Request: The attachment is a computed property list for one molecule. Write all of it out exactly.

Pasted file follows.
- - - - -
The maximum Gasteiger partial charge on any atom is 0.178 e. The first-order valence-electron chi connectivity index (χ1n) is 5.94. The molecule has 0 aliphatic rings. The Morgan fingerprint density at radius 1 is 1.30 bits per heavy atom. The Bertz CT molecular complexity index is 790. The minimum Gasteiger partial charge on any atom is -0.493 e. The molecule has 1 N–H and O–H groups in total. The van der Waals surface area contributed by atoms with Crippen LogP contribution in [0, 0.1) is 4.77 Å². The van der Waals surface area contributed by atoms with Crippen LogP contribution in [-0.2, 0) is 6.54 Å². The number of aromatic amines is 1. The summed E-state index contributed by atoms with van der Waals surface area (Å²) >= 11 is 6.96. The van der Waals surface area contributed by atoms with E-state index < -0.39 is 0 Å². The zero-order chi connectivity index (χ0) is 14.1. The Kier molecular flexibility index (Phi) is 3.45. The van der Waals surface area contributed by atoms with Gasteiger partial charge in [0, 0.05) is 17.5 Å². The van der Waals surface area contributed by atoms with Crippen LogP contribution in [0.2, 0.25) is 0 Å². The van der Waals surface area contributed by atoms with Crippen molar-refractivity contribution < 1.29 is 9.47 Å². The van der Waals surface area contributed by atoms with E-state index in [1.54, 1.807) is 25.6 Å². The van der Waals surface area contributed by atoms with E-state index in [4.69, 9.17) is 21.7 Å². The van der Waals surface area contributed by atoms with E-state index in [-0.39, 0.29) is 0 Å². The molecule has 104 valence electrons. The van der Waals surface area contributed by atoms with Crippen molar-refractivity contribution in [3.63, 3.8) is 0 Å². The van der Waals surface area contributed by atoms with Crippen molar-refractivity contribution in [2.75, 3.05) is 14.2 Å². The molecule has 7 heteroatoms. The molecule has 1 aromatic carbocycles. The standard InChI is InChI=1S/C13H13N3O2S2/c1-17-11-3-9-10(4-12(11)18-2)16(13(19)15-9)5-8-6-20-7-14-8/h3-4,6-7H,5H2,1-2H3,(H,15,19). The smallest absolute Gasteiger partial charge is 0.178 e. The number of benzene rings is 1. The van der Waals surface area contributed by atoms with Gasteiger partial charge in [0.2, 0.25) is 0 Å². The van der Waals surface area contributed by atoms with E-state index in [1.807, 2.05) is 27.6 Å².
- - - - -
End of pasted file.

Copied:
The maximum Gasteiger partial charge on any atom is 0.178 e. The first-order valence-electron chi connectivity index (χ1n) is 5.94. The molecule has 0 aliphatic rings. The Morgan fingerprint density at radius 1 is 1.30 bits per heavy atom. The Bertz CT molecular complexity index is 790. The minimum Gasteiger partial charge on any atom is -0.493 e. The molecule has 1 N–H and O–H groups in total. The van der Waals surface area contributed by atoms with Crippen LogP contribution in [0, 0.1) is 4.77 Å². The van der Waals surface area contributed by atoms with Crippen LogP contribution in [-0.2, 0) is 6.54 Å². The number of aromatic amines is 1. The summed E-state index contributed by atoms with van der Waals surface area (Å²) >= 11 is 6.96. The van der Waals surface area contributed by atoms with E-state index < -0.39 is 0 Å². The zero-order chi connectivity index (χ0) is 14.1. The Kier molecular flexibility index (Phi) is 3.45. The van der Waals surface area contributed by atoms with Gasteiger partial charge in [0, 0.05) is 17.5 Å². The van der Waals surface area contributed by atoms with Crippen LogP contribution in [0.2, 0.25) is 0 Å². The van der Waals surface area contributed by atoms with Crippen molar-refractivity contribution < 1.29 is 9.47 Å². The van der Waals surface area contributed by atoms with E-state index in [1.54, 1.807) is 25.6 Å². The van der Waals surface area contributed by atoms with E-state index in [4.69, 9.17) is 21.7 Å². The van der Waals surface area contributed by atoms with E-state index in [-0.39, 0.29) is 0 Å². The molecule has 104 valence electrons. The van der Waals surface area contributed by atoms with Crippen molar-refractivity contribution in [3.63, 3.8) is 0 Å². The van der Waals surface area contributed by atoms with Crippen molar-refractivity contribution in [2.75, 3.05) is 14.2 Å². The molecule has 7 heteroatoms. The molecule has 1 aromatic carbocycles. The standard InChI is InChI=1S/C13H13N3O2S2/c1-17-11-3-9-10(4-12(11)18-2)16(13(19)15-9)5-8-6-20-7-14-8/h3-4,6-7H,5H2,1-2H3,(H,15,19). The smallest absolute Gasteiger partial charge is 0.178 e. The number of benzene rings is 1. The van der Waals surface area contributed by atoms with Gasteiger partial charge in [0.2, 0.25) is 0 Å². The van der Waals surface area contributed by atoms with E-state index in [1.807, 2.05) is 27.6 Å².